Tufts on eggs and dairy

When I was a reporter on the Chicago Mercantile Exchange, one of the markets I covered was the Shell Egg Futures market. In that capacity I spoke with egg industry people regularly and found myself eating eggs regularly. Being posted on the exchange floor, it was often handy for me to bring a couple of hard boiled eggs to have for lunch as I couldn’t really leave the Exchange during trading hours. I confess to being a big fan of the incredible edible egg.

basket board calcium cheese

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Eggs and dairy products are excellent protein sources. Eggs were off the menu for many years for people with elevated cholesterol levels because of their high cholesterol content. However, the latest research has determined that dietary cholesterol (cholesterol from food) doesn’t actually raise blood cholesterol levels for most people, although the saturated fat found in most high-cholesterol foods might. Other research has shown that egg consumption is not significantly associated with a higher risk of coronary artery disease or type 2 diabetes.

Eggs (and shellfish such as shrimp) are in the minority of foods high in cholesterol but relatively low in saturated fat, so they are now back on the menu in limited amounts. Most people can safely consume up to five to seven eggs per week as part of an overall healthy diet.

Dairy foods provide protein, and they contain other key nutrients that may protect against disease risk. A cup of milk provides eight grams of protein. Greek yogurt has about twice the protein of regular yogurt (around 16 grams per single-serving container). Fermented dairy products, such as yogurt and kefir (keh-FEER, a yogurt drink fermented with yeast in addition to beneficial bacteria), are probiotics that offer many health benefits, not the least of which include supporting gut and immune health.

The 2015–2020 Dietary Guidelines for Americans recommend fat-free or low-fat (1%) milk, which is lower in calories and saturated fat, as well as plain, low-fat yogurt to avoid refined sugars. The Dietary Guidelines also state that, although it’s okay to eat cheese in moderation, cheese contains more sodium and saturated fat and less potassium, vitamin A, and vitamin D, than milk or yogurt. More than 80 percent of people in the U.S. fall short of their daily dairy recommendation, which is three cups for adults.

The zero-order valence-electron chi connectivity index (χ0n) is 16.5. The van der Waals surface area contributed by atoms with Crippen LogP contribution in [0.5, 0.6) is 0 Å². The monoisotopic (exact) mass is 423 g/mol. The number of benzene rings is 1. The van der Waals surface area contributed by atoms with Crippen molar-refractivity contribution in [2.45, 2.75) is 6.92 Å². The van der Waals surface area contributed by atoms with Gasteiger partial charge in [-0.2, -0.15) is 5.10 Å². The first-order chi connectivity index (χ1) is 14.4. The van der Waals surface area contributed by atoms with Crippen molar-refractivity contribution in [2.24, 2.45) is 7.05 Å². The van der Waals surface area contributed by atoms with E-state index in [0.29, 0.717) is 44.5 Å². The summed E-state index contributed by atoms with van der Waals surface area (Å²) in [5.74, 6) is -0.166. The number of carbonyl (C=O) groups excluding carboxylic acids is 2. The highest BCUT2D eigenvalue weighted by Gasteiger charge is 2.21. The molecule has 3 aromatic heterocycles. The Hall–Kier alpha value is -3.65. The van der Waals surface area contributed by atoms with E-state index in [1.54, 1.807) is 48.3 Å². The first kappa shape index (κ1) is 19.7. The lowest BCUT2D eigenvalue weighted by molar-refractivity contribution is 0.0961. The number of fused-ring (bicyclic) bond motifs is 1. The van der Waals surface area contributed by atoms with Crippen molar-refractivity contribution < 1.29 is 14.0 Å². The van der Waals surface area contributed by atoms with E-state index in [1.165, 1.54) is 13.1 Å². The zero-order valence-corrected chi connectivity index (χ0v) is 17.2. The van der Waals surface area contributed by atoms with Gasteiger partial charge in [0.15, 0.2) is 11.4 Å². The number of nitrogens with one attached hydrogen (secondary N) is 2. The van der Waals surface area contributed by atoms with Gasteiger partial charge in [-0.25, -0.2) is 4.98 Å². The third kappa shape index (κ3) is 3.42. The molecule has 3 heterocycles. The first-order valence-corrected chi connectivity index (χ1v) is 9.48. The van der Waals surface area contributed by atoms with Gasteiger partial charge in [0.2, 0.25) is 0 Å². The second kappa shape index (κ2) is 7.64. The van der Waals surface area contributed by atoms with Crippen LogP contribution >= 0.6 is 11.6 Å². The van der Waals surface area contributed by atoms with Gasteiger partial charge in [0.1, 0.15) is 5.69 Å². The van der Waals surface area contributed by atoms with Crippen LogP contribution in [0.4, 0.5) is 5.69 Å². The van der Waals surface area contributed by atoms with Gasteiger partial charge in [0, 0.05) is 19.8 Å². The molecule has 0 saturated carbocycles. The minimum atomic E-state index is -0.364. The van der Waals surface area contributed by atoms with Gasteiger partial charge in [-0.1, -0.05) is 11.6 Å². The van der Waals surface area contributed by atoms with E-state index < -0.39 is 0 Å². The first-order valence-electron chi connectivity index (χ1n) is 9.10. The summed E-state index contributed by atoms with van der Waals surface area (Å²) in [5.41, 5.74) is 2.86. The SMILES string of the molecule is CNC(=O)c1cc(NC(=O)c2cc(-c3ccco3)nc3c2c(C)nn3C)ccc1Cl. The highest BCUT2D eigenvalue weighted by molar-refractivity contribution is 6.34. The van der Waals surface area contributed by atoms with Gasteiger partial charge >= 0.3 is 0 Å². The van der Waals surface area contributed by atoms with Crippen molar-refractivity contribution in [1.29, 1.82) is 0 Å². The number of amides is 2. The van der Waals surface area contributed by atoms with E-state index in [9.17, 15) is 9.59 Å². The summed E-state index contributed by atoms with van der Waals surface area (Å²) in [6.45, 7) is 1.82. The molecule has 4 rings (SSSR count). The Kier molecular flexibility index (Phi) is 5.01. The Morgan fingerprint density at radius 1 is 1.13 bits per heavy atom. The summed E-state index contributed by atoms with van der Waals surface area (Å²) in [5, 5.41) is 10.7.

With about 300 milligrams of calcium per 8 ounces of milk or plain, low-fat yogurt, meeting your daily dairy quota goes a long way toward fulfilling your daily calcium goal. It is recommended that women ages 51 and older consume 1,200 milligrams (mg) of calcium per day, men ages 51 to 70 get 1,000 mg per day, and men ages 71 and older get 1,200 mg per day. Growing evidence suggests it may be best to get the majority of your calcium from foods, rather than supplements, to help guard against excessive intake of calcium and imbalances in bone nutrients.

To get more dairy in your diet, try using milk in food preparation (to cook oatmeal or to make broth-based soups creamier, for example). If digesting milk is a problem, look for lactose-free options. If a milk substitute is more appealing, make sure it is fortified with calcium and vitamin D, and watch out for added sugars. Also, be aware that, with the exception of soymilk, plant-based “milks” contain little or no protein.

To learn more about healthy eating habits that can improve your life, purchase a copy of Change Your Diet, Change Your Life from Tufts Health & Nutrition Letter.


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Filed under cholesterol, dairy products, eggs

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